Robbie Grabarz understands only now just how draining an experience last summer had been.
Having spent 2012 confirming the potential everyone in British athletics knew he possessed, Robbie Grabarz has passed most of this year proving an equally obvious theory – that it’s inordinately difficult to jump high when you’re tired.
And boy was the Birmingham-based athlete tired. Indeed, now that he has woken from his hibernation, the 25-year-old understands only now just how draining an experience last summer had been.
Not that he’d change it for the world, not that he’d hand back his Olympic bronze medal, nor trade any of his four personal bests, nor the post-London commercial opportunities that allowed him to splash out on a surfer-dude Volkswagen camper van. But that doesn’t mean he wasn’t exhausted, riding the crest of that particular wave wasn’t an option.
“It probably wasn’t until about six to eight weeks ago I just woke up really happy again,” the British No.1 said. “I just felt like I needed to sleep all winter and hibernate.
“Last year was quite taxing. I was basically waking up, drinking coffee and getting through it. You have no choice but to do that, you can’t waste an Olympic year, especially in London.
“That opportunity will come once and it was just a matter of letting myself go for that.”
But there just wasn’t enough in the tank for Grabarz to carry the momentum of last summer through an off-season training block and straight into the indoor season in which many expected him to dominate.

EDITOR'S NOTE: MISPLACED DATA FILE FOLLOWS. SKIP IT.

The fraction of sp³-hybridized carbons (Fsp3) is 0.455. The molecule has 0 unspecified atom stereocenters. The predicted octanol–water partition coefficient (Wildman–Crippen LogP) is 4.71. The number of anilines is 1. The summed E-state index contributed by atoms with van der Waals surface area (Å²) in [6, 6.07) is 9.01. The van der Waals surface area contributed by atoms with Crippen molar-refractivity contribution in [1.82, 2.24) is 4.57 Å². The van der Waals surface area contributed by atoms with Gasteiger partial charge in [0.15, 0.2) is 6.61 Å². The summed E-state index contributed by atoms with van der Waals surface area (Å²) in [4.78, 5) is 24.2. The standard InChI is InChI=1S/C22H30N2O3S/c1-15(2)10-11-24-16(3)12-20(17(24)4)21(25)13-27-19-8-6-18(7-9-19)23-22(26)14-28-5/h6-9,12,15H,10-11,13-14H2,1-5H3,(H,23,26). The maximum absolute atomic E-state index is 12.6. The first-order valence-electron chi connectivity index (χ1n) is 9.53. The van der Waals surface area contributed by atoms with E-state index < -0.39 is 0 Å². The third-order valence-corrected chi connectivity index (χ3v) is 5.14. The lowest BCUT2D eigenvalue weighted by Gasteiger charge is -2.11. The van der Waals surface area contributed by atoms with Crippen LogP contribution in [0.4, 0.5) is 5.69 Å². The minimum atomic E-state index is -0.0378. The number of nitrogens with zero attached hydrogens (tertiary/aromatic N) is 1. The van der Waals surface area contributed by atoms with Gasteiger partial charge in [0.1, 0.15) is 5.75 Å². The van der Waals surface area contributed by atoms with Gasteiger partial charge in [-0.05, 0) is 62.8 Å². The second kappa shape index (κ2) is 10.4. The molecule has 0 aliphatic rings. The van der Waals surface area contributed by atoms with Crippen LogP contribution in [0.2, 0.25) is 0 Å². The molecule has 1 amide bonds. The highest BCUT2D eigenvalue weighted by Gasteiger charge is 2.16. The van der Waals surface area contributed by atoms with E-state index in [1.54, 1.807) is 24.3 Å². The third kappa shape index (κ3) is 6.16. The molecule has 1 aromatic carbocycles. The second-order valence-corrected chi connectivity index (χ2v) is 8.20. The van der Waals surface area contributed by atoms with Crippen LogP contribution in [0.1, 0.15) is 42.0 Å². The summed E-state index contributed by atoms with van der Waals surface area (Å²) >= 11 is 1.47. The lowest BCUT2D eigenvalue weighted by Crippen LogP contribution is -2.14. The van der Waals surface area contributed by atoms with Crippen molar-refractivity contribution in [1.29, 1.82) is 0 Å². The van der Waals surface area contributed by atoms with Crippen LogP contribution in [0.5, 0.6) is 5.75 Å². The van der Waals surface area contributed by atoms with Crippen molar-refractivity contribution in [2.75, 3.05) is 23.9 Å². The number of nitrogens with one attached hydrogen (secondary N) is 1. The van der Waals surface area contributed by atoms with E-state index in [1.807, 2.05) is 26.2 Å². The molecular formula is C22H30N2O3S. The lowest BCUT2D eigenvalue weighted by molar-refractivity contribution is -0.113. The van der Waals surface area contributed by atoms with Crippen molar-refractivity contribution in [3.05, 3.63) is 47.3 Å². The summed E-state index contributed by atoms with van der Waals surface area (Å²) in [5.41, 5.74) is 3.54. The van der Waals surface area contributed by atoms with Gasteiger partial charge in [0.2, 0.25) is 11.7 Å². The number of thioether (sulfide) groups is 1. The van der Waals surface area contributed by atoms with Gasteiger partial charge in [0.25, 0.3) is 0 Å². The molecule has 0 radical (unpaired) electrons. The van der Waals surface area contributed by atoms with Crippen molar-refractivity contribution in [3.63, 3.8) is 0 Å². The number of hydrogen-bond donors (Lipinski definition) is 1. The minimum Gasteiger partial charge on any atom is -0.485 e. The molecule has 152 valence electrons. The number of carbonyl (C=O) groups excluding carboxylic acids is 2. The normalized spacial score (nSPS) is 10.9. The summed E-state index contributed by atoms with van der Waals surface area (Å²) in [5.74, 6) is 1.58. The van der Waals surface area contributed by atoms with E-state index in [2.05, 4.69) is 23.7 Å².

After all, Grabarz’s overdue transformation from potential into professional came in the 2012 indoor programme when he instantly reaped the rewards of his decision to fully commit to his sport.
PB followed PB, he rose up the world rankings and earned a European gold medal so that by the time he got to London, he was no longer a surprise package. It might seem strange to say but having come so far, so fast, a podium finish at his first Games was probably about par.
But the pyrotechnics weren’t repeated this spring. His best of 2.31m was still good enough to secure selection for the IAAF World Championships in Moscow next month – but until last Sunday his outdoor campaign had been the very definition of modest.
“It was probably almost a case of posttrauma stress, I didn’t really realise what I was going through. I felt happy and got on with it but I wasn’t myself.
“I was struggling to find my rhythm and had a setback with a knee niggle. So I took a rest and just feel good again. I will probably learn from that because an Olympic cycle is a long time to concentrate. But you learn from your mistakes and I am jumping well again so I am happy.”
He certainly looked to be back in the groove at the Alexander Stadium at the weekend where he was third in the Diamond League meeting behind Erik Kynard and victor Bohdan Bondarenko.
But another clearance at 2.31m – his first qualifying standard for six months – suggested he is on the right track to repeating last summer’s success in Russia. “I am jumping where I should be again and I think improvements from here on in will be fantastic and I will be peaking in Moscow. Sunday rewarded me with how I have been feeling, that performance almost felt like my first competition.”
And it could be that having finally woken from his slumber Grabarz could be on the brink of something spectacular once again. “There is no certainty, I will just go out and perform my best on the day, which might be 2.40m and I might come sixth. You never know. I will be there trying my best and that ought to be good enough for a medal.” And another long snooze.